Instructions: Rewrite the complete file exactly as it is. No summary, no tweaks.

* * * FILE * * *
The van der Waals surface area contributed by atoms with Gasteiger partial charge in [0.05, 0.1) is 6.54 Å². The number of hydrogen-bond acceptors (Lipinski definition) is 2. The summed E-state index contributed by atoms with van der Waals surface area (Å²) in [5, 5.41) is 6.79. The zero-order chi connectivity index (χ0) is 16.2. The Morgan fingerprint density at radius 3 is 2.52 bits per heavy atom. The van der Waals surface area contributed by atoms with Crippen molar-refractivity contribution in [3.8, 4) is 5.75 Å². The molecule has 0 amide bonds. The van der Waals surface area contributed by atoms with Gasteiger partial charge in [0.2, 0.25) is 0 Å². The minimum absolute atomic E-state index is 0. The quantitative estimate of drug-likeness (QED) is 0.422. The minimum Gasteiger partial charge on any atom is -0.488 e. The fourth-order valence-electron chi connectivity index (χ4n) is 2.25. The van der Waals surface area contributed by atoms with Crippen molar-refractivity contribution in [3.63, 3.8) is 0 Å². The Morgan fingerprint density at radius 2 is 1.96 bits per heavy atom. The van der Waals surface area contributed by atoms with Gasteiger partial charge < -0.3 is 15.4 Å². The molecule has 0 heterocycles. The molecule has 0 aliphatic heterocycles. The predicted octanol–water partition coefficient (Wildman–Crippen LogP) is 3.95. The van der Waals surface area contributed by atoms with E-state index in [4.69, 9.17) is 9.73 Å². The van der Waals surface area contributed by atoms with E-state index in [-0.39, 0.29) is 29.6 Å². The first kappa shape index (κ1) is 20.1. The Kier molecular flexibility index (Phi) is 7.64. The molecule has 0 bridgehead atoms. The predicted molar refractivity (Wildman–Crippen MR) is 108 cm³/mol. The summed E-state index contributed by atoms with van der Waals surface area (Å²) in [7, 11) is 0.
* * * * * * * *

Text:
The van der Waals surface area contributed by atoms with Gasteiger partial charge in [0.05, 0.1) is 6.54 Å². The number of hydrogen-bond acceptors (Lipinski definition) is 2. The summed E-state index contributed by atoms with van der Waals surface area (Å²) in [5, 5.41) is 6.79. The zero-order chi connectivity index (χ0) is 16.2. The Morgan fingerprint density at radius 3 is 2.52 bits per heavy atom. The van der Waals surface area contributed by atoms with Crippen molar-refractivity contribution in [3.8, 4) is 5.75 Å². The molecule has 0 amide bonds. The van der Waals surface area contributed by atoms with Gasteiger partial charge in [0.2, 0.25) is 0 Å². The minimum absolute atomic E-state index is 0. The quantitative estimate of drug-likeness (QED) is 0.422. The minimum Gasteiger partial charge on any atom is -0.488 e. The fourth-order valence-electron chi connectivity index (χ4n) is 2.25. The van der Waals surface area contributed by atoms with Crippen molar-refractivity contribution in [3.63, 3.8) is 0 Å². The Morgan fingerprint density at radius 2 is 1.96 bits per heavy atom. The van der Waals surface area contributed by atoms with Gasteiger partial charge < -0.3 is 15.4 Å². The molecule has 0 heterocycles. The molecule has 0 aliphatic heterocycles. The predicted octanol–water partition coefficient (Wildman–Crippen LogP) is 3.95. The van der Waals surface area contributed by atoms with E-state index in [4.69, 9.17) is 9.73 Å². The van der Waals surface area contributed by atoms with E-state index in [-0.39, 0.29) is 29.6 Å². The first kappa shape index (κ1) is 20.1. The Kier molecular flexibility index (Phi) is 7.64. The molecule has 0 bridgehead atoms. The predicted molar refractivity (Wildman–Crippen MR) is 108 cm³/mol. The summed E-state index contributed by atoms with van der Waals surface area (Å²) in [7, 11) is 0.